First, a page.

I’ll state the obvious and tell you Hank is still adorable, and the photo of him in the carseat is priceless! Great post Maggie! Sorry the camping wasn’t up to expectations. But your sister is right, it’ll be more fun when he’s older.

  3. Miss Kris

    Aww. Hank is so sweet. Although now I realize that our experience taking our 2-year-old camping may not be common. He loved being outside the whole time and love going hiking. He didn’t sleep very well, but that happens whenever he sleeps somewhere other than his own bed.

  4. Toni

    Oh my. I think Hank’s comprehension of living things is quite amazing. Also, I love Hat Creek, it’s really quite lovely. I hope you had fun!

  5. Mau


    Ben always does that to us… He gets all excited because we are going somewhere and 2 minutes after we are there…

    “Go home, prrrreeeeease, go brue house, prrrrreeeeeease.”

  6. Trevor

    I have quit reading your blog because it is now condensed in my reader instead of expanded as it used to be. Are the ads that important?

  7. robyn

    poor hank! i don’t think i ever went camping as a kid, and so i’m still stuck in that toddler phase myself. hopefully he’ll come around though – camping is truly so much fun!

  8. Sarah L.

    Poor forlorn Hank! This is such a beautifully written post, Maggie. Congratulations on working on your life list so exuberantly!

    Small aside, ever since I upgraded to the new Firefox (3.0.12), your website does not load properly. A lot of graphic elements are linear down the side of the page. (And as a previous commenter mentioned, I have to click over from my reader feed because it is now condensed instead of full. Eh.)

  9. Renee

    Don’t you love how honest kids are? They have no problem telling you what they want, what they don’t like and just how insane you are for thinking that camping or what not is fun.

  10. Accidental Olympian

    He’s a persistent little one! Lets be honest, even someone like me who LOVES to camp hated it at first. It takes some getting used to when you realize you’ll be living in a cloth makeshift home for a weekend without things like a bathroom down the hall. He’ll come around…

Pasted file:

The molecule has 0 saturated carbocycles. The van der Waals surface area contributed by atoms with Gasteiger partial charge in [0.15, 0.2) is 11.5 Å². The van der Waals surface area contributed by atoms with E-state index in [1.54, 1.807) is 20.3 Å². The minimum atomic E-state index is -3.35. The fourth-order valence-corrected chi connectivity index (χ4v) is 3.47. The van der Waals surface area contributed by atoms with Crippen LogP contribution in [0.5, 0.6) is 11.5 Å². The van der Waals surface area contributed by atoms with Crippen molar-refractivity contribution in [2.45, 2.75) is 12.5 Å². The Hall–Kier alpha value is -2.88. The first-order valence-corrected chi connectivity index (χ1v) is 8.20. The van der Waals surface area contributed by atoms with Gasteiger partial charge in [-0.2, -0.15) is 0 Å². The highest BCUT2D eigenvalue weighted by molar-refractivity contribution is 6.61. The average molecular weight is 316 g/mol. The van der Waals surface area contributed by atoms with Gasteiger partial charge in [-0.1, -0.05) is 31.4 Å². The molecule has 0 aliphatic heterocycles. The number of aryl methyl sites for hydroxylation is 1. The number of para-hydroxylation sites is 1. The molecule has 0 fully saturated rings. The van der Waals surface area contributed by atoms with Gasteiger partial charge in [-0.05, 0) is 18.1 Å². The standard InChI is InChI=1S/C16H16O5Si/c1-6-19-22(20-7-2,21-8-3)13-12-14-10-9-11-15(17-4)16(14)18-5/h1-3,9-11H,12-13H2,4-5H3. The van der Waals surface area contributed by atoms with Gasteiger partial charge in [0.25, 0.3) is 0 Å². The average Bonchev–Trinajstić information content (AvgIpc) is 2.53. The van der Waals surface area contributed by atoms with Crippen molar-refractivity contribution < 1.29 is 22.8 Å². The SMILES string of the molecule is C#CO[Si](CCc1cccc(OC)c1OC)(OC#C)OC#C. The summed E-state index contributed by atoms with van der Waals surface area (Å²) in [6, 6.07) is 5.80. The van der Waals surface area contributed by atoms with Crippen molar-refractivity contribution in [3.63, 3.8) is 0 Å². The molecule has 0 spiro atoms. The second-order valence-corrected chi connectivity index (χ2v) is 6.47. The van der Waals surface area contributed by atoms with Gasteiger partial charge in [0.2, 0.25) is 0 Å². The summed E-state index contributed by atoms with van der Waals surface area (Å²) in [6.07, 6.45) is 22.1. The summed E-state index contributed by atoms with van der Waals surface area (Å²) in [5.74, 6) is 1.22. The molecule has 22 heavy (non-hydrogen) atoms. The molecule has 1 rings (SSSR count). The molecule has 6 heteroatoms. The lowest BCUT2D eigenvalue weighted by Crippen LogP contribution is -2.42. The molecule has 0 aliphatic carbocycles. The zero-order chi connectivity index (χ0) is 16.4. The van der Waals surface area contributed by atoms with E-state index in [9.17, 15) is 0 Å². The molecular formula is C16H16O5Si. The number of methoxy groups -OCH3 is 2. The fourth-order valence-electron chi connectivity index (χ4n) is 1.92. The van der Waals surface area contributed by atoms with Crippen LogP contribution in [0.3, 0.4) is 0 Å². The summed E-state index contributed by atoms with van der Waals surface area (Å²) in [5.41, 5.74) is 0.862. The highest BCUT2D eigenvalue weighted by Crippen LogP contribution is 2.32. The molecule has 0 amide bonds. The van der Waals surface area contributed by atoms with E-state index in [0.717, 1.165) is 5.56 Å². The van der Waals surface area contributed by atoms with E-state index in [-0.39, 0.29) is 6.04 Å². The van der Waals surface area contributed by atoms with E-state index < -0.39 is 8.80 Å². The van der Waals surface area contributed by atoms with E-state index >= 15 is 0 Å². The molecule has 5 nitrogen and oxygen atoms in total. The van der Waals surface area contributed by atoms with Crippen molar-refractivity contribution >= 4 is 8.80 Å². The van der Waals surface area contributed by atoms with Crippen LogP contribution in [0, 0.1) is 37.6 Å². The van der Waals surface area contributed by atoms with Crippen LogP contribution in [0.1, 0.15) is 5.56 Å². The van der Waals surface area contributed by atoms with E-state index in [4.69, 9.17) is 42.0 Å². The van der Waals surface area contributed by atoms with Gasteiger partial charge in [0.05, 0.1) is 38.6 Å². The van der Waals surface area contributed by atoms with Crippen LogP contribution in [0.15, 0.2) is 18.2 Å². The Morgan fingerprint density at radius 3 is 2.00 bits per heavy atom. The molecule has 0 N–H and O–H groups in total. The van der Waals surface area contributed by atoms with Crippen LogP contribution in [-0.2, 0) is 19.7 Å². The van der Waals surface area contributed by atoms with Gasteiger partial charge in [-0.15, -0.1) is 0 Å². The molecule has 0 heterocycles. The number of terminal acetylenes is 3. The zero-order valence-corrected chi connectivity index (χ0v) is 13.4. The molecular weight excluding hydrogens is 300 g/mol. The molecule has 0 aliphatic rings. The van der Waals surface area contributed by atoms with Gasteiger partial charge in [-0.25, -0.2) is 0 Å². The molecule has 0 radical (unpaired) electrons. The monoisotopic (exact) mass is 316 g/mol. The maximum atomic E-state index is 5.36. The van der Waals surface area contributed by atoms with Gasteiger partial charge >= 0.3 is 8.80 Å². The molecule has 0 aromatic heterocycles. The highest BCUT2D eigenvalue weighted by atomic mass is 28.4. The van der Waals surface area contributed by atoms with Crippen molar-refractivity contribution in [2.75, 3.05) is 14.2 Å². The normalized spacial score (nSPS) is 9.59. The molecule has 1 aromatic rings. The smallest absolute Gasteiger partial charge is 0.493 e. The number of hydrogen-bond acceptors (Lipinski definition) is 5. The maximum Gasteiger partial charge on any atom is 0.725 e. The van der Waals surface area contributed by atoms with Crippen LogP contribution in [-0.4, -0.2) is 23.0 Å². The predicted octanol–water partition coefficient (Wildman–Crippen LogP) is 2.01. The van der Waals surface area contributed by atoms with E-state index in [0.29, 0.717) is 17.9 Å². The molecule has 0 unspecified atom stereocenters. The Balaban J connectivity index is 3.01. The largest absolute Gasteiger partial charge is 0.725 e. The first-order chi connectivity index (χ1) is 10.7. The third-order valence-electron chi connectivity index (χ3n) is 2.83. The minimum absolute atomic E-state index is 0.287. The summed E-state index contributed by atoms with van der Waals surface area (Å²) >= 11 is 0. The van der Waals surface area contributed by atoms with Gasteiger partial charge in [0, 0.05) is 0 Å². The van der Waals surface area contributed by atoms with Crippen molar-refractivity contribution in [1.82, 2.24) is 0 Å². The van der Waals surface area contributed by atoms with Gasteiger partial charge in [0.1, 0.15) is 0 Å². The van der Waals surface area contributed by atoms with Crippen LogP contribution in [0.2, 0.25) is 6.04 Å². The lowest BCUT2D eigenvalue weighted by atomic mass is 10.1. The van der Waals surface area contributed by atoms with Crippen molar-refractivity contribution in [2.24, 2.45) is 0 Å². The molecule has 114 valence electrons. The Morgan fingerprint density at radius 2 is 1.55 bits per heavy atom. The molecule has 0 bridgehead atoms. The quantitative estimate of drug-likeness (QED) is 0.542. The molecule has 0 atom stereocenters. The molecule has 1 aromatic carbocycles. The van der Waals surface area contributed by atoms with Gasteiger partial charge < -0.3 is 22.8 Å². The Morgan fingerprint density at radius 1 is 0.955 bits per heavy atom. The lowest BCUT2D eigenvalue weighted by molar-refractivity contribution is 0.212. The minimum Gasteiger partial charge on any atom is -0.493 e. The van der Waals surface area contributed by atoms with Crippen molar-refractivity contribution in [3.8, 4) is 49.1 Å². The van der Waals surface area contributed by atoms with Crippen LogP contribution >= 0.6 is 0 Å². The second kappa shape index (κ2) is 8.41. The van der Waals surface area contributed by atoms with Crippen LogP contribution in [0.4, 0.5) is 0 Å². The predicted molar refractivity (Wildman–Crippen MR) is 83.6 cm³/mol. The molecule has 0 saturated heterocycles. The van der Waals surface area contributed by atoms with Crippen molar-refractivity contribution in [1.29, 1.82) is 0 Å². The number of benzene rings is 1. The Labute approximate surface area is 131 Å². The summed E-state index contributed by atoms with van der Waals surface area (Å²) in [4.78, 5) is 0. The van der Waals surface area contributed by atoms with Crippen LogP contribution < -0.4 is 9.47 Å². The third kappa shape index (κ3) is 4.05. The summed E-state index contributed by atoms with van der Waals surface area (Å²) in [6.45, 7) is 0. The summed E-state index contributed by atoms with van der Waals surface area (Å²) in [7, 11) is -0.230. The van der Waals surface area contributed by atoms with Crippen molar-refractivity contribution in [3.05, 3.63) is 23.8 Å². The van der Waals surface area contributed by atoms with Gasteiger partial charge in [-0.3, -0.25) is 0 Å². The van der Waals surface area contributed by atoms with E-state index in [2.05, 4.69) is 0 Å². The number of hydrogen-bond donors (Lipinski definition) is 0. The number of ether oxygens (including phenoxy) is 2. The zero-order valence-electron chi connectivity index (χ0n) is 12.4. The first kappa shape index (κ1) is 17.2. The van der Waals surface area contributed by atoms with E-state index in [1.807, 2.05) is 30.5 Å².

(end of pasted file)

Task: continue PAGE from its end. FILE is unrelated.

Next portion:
11. Molly

    Last weekend Max and his dad spent the night in his grandparents’ front yard in a tent. He hasn’t stopped talking about it. We figure we can gradually move the tent further and further from a house without him noticing.

  12. Groovymarlin

    Awww, Hank is so cute. He seems so angelic. He can’t possibly be that angelic, for real, all the time. Can he?

    BTW for some reason your CSS doesn’t seem to be loading, so the site looks all unformatted. Kind of old-school really.

  13. Meg

    When I read this it was so comforting to know that my son is not the only toddler like that! It is so sweet and pathetic at the same time.

  14. Sara

    Oh Maggie, my 2-year-old makes that same sad face when he can’t go home from whatever silly adventure I’m trying to force on him.

  15. Maggeh Post author

    Hi Trevor,

    Just before the redesign, Google Reader started condensing posts of its own accord and I’m not sure how to make it stop. If anyone knows how to fix it, I’m all ears. I contacted my designer today to see if she can help. Sorry for the inconvenience, I know it’s irritating.


  16. norm

    Wow. Sorry you had a tough time. Camping with toddlers is rough enough when they’re willing and enthusiastic! Ours kept leaping up and running around the tent in the middle of the night.

    They slept through the bear attack on the truck however. I remember that part.